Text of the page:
There is one problem remaining; how do we deliver the instructions to each courier without revealing our identity? If you wrote 'pass to B' on one piece of paper, you can give that to courier A alongside your nasty letter, but any instructions you send along with it, A can also read, and will therefore know the identities of everyone on the circuit.

ToR solves this final problem with repeated encryption, encrypting the message and instructions repeatedly, once for each courier. In terms of our analogy, this is what you do;

  • Put your nasty letter in a red box alongside a piece of paper saying 'pass to recipient'.
  • Lock the red box with the key belonging to courier C.
  • Put the red box inside a blue box alongside a piece of paper saying 'pass to C'.
  • Lock the blue box with the key belonging to courier B.
  • Put the blue box inside a green box alongside a piece of paper saying 'pass to B'.
  • Lock the green box with the key belonging to courier A and pass it to him.

    Diagram

If you follow this through, you will see that none of the couriers can ever have knowledge of the full circuit, and there is no way for the recipient to find out that you sent the nasty letter.

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@ lynks - Thanks. Yeah, that makes sense. And each courier generates its own unique/ pseudo random key based on it's system state at some time. (also @ AJ Henderson) But don't I have to know the key in order to create a lock for it? Then if someone else had this information couldn't they make a key for themselves? –  Diggy Doggit Jan 10 '13 at 22:41
    
Ahh, I see now. This is the asymmetric cryptography. –  Diggy Doggit Jan 10 '13 at 22:48
    
@DiggyDoggit exactly, it uses RSA keys. –  lynks Jan 11 '13 at 0:43

Encryption is the short answer. Each TOR client chooses a random path across the network and encrypts the packets with nested encryptions that each node it selects can open.

So for example, say I decided to talk to B then F then Q then A then C, I'd take my information encrypt it so that only C can read it and tell it where the final destination is. Then I'd take that, encrypt it so that only A can read it with information to pass it on to C. Then I'd encrypt that with Q... etc until eventually I have an overall packet that only B can read. Each node can unwrap only their routing information and the package that they need to deliver to the next node.

Provided that the nodes in Tor are mostly behaving, then no log should be kept of where the message came from and where it went to, so it should be very hard to track. There is a threat that if sufficient nodes are compromised by one large bad guy, then the network could be compromised, but practically speaking that has proven fairly difficult. Other things like random delays also make it hard for arrival and departure times to provide useful routing approximation of routing without having a combined knowledge of the majority of the nodes in the series.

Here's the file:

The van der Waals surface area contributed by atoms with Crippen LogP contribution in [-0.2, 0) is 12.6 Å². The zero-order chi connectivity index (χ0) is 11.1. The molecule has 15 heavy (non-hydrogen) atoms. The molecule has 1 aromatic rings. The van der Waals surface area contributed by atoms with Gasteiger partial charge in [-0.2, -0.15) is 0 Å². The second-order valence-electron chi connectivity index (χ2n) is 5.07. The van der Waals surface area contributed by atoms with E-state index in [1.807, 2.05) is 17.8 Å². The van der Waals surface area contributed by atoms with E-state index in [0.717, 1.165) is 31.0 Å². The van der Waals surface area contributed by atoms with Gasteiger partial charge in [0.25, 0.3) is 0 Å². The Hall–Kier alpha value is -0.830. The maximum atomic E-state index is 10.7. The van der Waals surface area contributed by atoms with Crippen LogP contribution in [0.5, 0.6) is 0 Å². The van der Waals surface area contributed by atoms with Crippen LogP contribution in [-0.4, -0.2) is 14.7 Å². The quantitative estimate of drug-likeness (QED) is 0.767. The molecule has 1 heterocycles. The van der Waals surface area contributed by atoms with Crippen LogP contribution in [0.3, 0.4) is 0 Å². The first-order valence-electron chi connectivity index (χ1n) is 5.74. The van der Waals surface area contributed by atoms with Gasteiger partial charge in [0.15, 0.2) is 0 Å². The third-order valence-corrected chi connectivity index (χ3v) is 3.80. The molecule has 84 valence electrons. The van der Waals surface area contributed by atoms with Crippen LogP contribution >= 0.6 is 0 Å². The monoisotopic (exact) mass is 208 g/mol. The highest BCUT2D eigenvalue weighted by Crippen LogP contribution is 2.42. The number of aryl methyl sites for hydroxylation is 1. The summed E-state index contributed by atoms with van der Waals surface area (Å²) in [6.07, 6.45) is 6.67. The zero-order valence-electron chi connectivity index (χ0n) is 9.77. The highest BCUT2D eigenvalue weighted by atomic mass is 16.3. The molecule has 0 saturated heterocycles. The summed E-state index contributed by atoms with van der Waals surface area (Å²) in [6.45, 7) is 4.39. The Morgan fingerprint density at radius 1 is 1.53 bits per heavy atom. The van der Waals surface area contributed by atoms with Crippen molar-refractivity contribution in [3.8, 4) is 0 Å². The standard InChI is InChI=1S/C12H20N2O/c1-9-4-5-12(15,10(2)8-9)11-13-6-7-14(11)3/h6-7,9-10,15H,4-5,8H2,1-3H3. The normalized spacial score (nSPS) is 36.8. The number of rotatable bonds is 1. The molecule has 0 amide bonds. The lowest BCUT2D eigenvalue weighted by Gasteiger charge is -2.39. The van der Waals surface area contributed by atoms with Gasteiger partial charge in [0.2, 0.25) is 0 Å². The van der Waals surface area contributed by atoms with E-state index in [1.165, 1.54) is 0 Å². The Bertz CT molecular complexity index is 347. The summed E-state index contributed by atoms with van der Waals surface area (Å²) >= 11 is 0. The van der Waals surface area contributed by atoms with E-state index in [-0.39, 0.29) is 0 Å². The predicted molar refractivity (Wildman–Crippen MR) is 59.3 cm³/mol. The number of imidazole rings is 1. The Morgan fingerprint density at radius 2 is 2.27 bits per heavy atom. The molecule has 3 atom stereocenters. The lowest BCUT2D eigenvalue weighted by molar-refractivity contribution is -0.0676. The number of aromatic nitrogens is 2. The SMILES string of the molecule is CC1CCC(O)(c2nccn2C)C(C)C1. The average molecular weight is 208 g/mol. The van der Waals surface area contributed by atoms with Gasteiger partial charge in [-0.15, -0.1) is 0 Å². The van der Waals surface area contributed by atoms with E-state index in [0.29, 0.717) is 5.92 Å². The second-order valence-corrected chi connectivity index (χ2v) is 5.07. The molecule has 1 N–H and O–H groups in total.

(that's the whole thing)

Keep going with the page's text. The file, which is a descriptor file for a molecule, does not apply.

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thanks for the response –  Diggy Doggit Jan 10 '13 at 21:17
    
@DiggyDoggit - You are welcome. If you didn't know, while you can only mark one answer as "the answer" you can also vote up as many answers as you like if you found them helpful. –  AJ Henderson Jan 10 '13 at 21:40
    
I did know, but I just broke 15 rep and now can. –  Diggy Doggit Jan 10 '13 at 22:29

The simple answer is that it isn't. Anyone can operate a TOR exit node and it can easily be used to MiTM your traffic. TOR isn't meant to secure your transactions, TOR is meant to protect your identity, which is still not always 100% reliable. If your host is compromised (which it is still the same risk as browsing without it, if not more dangerous as ads/sites can be MiTM'd or poisoned to serve malicious content)

A good overview of TOR and it's limits

The fact that TOR is open source does add a layer of possibility to tear down the walls of the protocol and suite, but if the network is the wild wild west, why bother? I am paranoid, so I don't use TOR, I honestly don't have use for it unless I'm accessing something on an .onion site, which is rare anyway. Your better bet would be to use a VPN from a reliable service, but even then you run into the same issues like the ISP giving you away.

The best option:

Your only option is 7 proxies

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Thanks g3k. This helped a lot. It seems that if used improperly Tor can actually compromise your identity more than conceal it. –  Diggy Doggit Jan 10 '13 at 21:07
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@g3k - ToR is based on proxies, but with additional security provided by encryption along the route. It's basically just an encrypted method of routing between changing proxy routes with some additional things like timing delays thrown in to make it harder to trace back than simple proxies. It is also worth noting that open source protocols get more review where as closed protocols have more of a tendency to have flaws which reverse engineering can find fairly easily. –  AJ Henderson Jan 10 '13 at 21:53
    
Oh I know, I was making a joke. I understand that OSS is better reviewed, which is why I downplayed on that. All OSS has the downfall of the source being available to review by malicious agents, but it also gets fixes a lot faster. If closing your source was the solution, we wouldn't have all these 0days popping up around us. –  g3k Jan 10 '13 at 23:42
    
+1 for "TOR isn't meant to secure your transactions, TOR is meant to protect your identity" –  scuzzy-delta Jan 10 '13 at 23:56
    
Check out the latest 2600 for a way to use OpenVPN over TOR to secure both your transactions and identity. It needs some significant testing, but it's a great idea. –  g3k Jan 14 '13 at 14:39